If you missed the NBA Finals last night, Superstar Kevin Durant made the decision to play through an injury that’s held him out of a the past few weeks. Since Durant’s team, the Golden State Warriors, were facing elimination in the Championship, and possibly to quiet criticism that he is a “soft player”, Durant put on his cape, and suited up. Although, he played well through a quarter and change of play, Durant ended up re-injuring his leg, possibly significantly. All of this adding up to fans, media etc asking the question “was it worth it?”. To further complicate the situation, Durant has an option this year, and the 32-year-old could be entering the free agent market this off-season.
Why does this mean Kevin Durant changed sports forever? Time and time again, the sports world has witnessed and revered those that have played through injury/sickness/adversity. Its transformed heroes into superheroes. I’m sure you can picture stars that played through pain and injury in just about every sport. Whether its Terrell Owens suiting up in the Super Bowl after breaking his leg, Jordan playing though the flu during a playoff run or Curt Schilling winning Game 6 of the 2004 ALCS after having surgery on his ankle, we can all picture players fighting through the intense pain–and it APPEARING that it was WORTH IT.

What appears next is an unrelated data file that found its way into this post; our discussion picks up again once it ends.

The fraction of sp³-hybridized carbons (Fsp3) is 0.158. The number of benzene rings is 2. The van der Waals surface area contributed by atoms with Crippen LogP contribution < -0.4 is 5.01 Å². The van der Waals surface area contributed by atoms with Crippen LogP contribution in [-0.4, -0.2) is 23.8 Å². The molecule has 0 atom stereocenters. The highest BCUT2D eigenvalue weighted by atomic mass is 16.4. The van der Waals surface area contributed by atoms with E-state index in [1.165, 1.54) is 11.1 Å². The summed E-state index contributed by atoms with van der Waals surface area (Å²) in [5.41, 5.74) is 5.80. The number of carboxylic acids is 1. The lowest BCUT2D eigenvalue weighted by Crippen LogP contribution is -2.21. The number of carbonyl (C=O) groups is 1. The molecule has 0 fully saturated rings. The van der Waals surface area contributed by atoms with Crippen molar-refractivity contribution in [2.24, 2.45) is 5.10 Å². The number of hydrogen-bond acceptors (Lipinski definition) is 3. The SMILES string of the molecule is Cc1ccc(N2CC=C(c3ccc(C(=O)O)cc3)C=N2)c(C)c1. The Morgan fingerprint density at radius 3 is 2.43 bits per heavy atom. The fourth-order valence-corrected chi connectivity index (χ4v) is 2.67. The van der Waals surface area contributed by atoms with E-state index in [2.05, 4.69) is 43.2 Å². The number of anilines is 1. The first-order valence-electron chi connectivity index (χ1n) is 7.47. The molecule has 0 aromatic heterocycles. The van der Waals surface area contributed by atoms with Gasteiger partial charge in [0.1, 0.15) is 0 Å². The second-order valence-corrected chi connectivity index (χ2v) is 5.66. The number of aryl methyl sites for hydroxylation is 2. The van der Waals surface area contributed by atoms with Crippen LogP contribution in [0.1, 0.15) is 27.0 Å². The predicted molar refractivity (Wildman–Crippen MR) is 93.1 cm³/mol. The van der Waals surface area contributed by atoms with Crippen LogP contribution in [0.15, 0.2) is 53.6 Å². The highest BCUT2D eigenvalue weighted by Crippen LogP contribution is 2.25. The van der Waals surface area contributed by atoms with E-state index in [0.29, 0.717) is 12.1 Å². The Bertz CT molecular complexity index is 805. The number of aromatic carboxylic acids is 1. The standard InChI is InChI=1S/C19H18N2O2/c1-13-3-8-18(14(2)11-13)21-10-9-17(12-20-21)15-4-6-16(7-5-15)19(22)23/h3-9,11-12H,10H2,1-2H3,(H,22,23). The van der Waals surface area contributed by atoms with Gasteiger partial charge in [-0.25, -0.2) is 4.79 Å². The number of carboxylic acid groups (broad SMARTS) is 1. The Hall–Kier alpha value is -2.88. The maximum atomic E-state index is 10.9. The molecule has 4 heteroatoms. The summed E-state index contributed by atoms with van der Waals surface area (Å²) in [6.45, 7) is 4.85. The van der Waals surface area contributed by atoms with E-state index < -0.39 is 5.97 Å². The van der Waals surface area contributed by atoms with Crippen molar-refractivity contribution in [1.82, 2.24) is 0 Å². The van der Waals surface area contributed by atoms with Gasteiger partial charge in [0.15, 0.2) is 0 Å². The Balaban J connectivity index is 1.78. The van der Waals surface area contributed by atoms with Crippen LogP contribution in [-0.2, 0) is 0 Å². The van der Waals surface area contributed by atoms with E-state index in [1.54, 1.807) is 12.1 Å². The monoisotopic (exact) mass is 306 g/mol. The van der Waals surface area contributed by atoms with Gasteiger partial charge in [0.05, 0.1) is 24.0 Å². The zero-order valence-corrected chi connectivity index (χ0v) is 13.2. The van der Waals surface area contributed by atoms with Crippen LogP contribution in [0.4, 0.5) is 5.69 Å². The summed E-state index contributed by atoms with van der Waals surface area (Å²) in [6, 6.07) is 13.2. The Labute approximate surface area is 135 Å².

On the other hand, try to imagine a player of such stature, in a particularly significant part of his career “business-wise” in front of a national audience “make the wrong decision”. To be clear, you can argue if it was the right or wrong decision, but you can’t argue that his choice to play through the injury resulted in further injury. We all know perception is reality, even our all-too-human sports heroes saw the same thing we did. The very fact the national sports news story today revolves around “the decision” may be powerful enough to have the next star athlete with a similar decision opt to sit out.
In a sports landscape full of stars playing through pain, no matter the consequences, Kevin Durant has given the elite athletes in the world a symbol, an image or a totem, of why you maybe SHOULDN’T suit up.